JoeyPinkney.com Exclusive Interview
5 Minutes, 5 Questions With…
Kaution, author of Nothing Short of A Rainbow
(Big Works-Small Press Publishing)
No one told Teren Ramsey that loving or befriending women would be easy. When she meets the charismatic Rayan Rollins, a incredible basketball player and a self professed womanizer at ASU, she learns the hard way that sometimes love and friendship can be a game not as easy to win as a game on the courts.
When she falls in love with Nia, a fellow player on their team, things become complicated: Nia wanted Rayan, Teren’s bestfriend. Friendships will be tested, hearts broken and life’s lessons learned for all involved.
Joey Pinkney: Where did you get the idea and inspiration to write Nothing Short of A Rainbow?
Kaution: I came up with the idea when I working on several projects a few years ago and going through a bad breakup. I wanted to write something that was possibly more realistic in the urban LGBT community for black lesbians which seemed to be close to nonexistant at the time in regards to urban fiction.
I just felt that with all the visiblity we now have, we still have zero voices in society. I honestly believed it makes it hard to establish role models or discipher negative behavior we, as a small subculture, present to ourselves or others on the outside trying to peer in at us.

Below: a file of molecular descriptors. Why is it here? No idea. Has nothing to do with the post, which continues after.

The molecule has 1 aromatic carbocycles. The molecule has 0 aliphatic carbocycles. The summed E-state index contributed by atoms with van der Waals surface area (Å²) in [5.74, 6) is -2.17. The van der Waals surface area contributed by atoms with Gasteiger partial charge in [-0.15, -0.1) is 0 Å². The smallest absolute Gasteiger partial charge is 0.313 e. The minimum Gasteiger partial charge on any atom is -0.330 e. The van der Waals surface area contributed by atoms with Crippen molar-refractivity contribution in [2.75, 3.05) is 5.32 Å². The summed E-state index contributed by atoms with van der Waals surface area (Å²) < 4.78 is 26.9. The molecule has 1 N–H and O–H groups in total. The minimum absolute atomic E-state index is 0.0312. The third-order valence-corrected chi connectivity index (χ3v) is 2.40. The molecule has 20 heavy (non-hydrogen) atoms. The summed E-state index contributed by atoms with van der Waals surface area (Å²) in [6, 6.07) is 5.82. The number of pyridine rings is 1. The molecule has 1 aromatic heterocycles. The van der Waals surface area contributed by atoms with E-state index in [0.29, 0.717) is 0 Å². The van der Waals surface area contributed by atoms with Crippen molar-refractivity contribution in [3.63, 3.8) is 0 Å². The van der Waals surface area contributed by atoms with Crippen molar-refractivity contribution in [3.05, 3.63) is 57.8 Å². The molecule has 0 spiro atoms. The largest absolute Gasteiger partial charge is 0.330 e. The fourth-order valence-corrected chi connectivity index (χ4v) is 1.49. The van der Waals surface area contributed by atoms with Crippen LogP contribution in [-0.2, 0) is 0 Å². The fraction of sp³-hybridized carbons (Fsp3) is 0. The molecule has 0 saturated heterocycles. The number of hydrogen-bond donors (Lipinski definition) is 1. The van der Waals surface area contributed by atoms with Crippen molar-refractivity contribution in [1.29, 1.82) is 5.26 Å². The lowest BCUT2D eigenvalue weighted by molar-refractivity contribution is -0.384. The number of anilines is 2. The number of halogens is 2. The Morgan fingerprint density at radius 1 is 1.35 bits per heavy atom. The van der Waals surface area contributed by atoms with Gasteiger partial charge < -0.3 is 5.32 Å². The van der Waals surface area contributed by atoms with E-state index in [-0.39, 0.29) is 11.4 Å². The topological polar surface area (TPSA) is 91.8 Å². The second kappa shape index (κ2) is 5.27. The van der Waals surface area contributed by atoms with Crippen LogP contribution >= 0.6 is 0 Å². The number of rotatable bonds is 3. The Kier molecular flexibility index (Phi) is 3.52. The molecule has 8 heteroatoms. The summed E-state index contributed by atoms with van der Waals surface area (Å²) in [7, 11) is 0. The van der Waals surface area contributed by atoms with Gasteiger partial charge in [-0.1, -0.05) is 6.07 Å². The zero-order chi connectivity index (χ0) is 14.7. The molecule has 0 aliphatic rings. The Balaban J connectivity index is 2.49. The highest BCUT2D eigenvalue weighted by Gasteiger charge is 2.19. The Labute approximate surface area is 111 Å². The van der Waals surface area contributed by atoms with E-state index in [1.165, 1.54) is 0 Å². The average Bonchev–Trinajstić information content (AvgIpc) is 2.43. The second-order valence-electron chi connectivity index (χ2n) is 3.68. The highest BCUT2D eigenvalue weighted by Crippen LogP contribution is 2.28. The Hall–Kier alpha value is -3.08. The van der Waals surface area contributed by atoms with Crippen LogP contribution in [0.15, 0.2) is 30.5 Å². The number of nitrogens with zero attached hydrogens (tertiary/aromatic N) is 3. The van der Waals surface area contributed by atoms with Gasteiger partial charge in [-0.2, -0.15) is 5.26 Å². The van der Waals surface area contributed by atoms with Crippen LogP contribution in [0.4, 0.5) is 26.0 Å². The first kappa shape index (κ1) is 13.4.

It is because of this I felt it was prehaps the right time to provide stories that so many like myself longed to read. If I got people talking about my book, then those silent voices would no longer be silent.
JP: What sets Nothing Short of A Rainbow apart from other novels in its genre?
K: I tried to capture a story that those in LGBT urban community could really identify with. I wanted to tell a tale that would possibly reflect my lifestyle as a black lesbian and reflect the way of life for other black, urban lesbians. That meant the good and the not-so-good elements.
I’m apart of the hiphop generation. I’m also a part of the subculture within a subculture that acknowledges label attachments that merely describe our lifestyle.
It’s also a real modern day love story told the way I wanted a book to tell its tale when I sat down to read but found virtually no book I could relate and identify with specifically. I let alot of drama unfold in it.
JP: As an author, what are the keys to your success that lead to Nothing Short of A Rainbow getting out to the public?
K: The keys to its success was just sitting down and believing it was good enough to be shared with others first and foremost. I spent many months wondering and worrying that no one wanted to hear/read about the lives of young, black lesbians. In the end, I felt strongly that the story I had written could be a story others wanted to read about. I’m glad I had friends out there that encouraged me.
The next step was educating myself on how to write. I did so many revisions I lost count. Even now, I read parts and see where I could improve on this first novel. Since the book was completed, I feel as a writer I have improved in leaps and bounds. I strive to be a better story teller and writer and use that as my main motivation.
The next thing was educating myself on the business aspects of putting out a project such as this book. I network, and I consider the advice of others humbly and graciously whether it’s good or bad.